Originally posted 3rd May 2014
Last Saturday was a glorious day to be exploring East London. Despite living here, and loving it (it’s as awesome as everyone says), I have not once written about the one thing that certain districts in these parts have been made famous for, and that is pop-up food.
Pop-up is often filthily tasty, but I loathe the concept. Food is made to be shared with the people you love, and some of these pop-up ‘food trucks’ (what the buggery bollocks is a food truck?) are dismantled and gone within a week, possibly two, if we’re lucky. So I’ll dive into one, love it for what it is – as is the case with all food for me, apart from sushi – and if I want to bring friends back then the bastarding place is gone or moved somewhere else. What is the point. If I want to eat well myself, and just for me, then I’ll buy two Red Velvet cupcakes from Tesco, sit in my pants and devour them whilst watching EastEnders. Although I did feel slightly guilty enjoying an ice cream the other day whilst watching the police informing Ian Beale that his daughter had been killed.
So, in that respect, what’s the point in writing up such a food outlet if it’s not going to be there in the long term? Nevertheless, now seemed a good a time as any to at least give one the time of day on T.F.T. Ed dragged me along to Fairground in Haggerston. It’s an old office building – gutted out and turned into a three-storey arts and entertainment pop-up, the brainchild of Street Feast head-honcho, the twattishly-named Dominic Cools-Lartigue. Level one is arts and performance, level two is more educational, lecture-y stuff and level three is a massive bar and kitchen. So we’ll be going straight to the top then. Art is rarely meant to be enjoyed sober, or on an empty stomach.
This whole building reeks of East. Barren, chipped walls, quirky, entertaining graffiti, concrete floors and toilets that wouldn’t be out of place in a Syrian prison. Imagine the main set from Hostel, and you’re halfway there.
For my sins, I like these places – there is little to detract from the main features (in our case, beer and barbecue), the art is, for the most part, clever and unique and most pop-up buildings I have been to are – at the very least – comfy. In the case of Fairground, at 260 to 264 Kingsland Road, you will be sat on those old bobbly Seventies single-seater sofa-chair things, or on old leather couches (YAY! – see here) and drink beer that even I would call nice, so much so that its quality even compelled me to ignore the cocktail list which included an enticingly-described whiskey and elderflower adventure. And you sit and imbibe to the tune of acid jazz cued up to a second-generation iPod plugged into a snazzy Pioneer CDJ-850 Deck. It’s the typical functional chaos that I love around this neck of the woods.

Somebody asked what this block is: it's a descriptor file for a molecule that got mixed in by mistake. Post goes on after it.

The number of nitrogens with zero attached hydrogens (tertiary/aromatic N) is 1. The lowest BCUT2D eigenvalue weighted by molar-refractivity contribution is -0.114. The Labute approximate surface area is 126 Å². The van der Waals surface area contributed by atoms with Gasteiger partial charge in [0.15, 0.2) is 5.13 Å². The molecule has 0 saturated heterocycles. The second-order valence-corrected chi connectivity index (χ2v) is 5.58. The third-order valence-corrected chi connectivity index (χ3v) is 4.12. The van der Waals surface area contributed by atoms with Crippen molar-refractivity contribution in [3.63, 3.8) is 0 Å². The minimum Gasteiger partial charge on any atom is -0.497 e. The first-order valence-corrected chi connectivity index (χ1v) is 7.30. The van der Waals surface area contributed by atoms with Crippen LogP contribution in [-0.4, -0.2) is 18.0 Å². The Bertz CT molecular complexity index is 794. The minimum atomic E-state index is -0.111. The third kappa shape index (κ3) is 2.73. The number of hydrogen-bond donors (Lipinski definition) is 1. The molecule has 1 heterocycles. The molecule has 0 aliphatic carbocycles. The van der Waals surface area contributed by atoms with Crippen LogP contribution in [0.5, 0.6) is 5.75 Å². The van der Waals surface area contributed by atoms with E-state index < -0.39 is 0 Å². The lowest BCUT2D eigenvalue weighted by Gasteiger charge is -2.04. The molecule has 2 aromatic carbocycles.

Of course, for every Jeff Mills tune or Seventies sofa there are two hipsters, and Fairground is full of them. I have never seen so many bobs, beards and braces in one room in my entire life. But what can you say, because they’re all lovely people. You chat, make jokes and mingle – and in a bar we went to afterwards, I was served by an impossibly trendy lady with red hair and a T-shirt that read “Fuck your shit”. She called me cute and I almost melted.
Compose yourself Mike! Back to the food! After a couple of rounds of Innis & Gunn beer, which is sweet, spicy and not in the least bit Scottish-tasting, like the bottle instructs, I was ready for pulled pork, delivered to me in the softest bun In.The.Entire.Universe, jammed with slaw and overflowing with pig to the point that I simply gave up using napkins and resigned myself to unrelenting mess. The pulled pork bun was served on a steel tray – without anything else – affording me complete immersion into a cryingly good, slightly spontaneous lunch.
I guess what I am trying to say – in my usual inarticulate way – is that sceptics should give East London, pop-up food stalls and East London pop-up food stalls a chance. I love a lack of conformity, where food can be served like this and it’s still great (and relatively cheap for East London pop-up, at £six a bun), where the atmosphere is somehow consistent with what you would expect but still be chaotic, simple and chilled. Even when turned up to eleven, jazz can soothe me out. There wasn’t much more to do at Fairground as we missed the lecture stuff (sorry Ed) so we left and went for a drink at The Strongroom, which I have previously slated on here.
I take it all back. Casting aside the awesome red-head, what could be better than chilling in this bar’s beer garden (a few chairs strewn around the sunny spots in the car park), sipping Redwell’s Steam Lager (I don’t know either), surrounded by more beards and braces, bikes chained to walls and a great mate, great weather, in my favourite part of my favourite city. I wore my favourite pair of ripped jeans just for the occasion.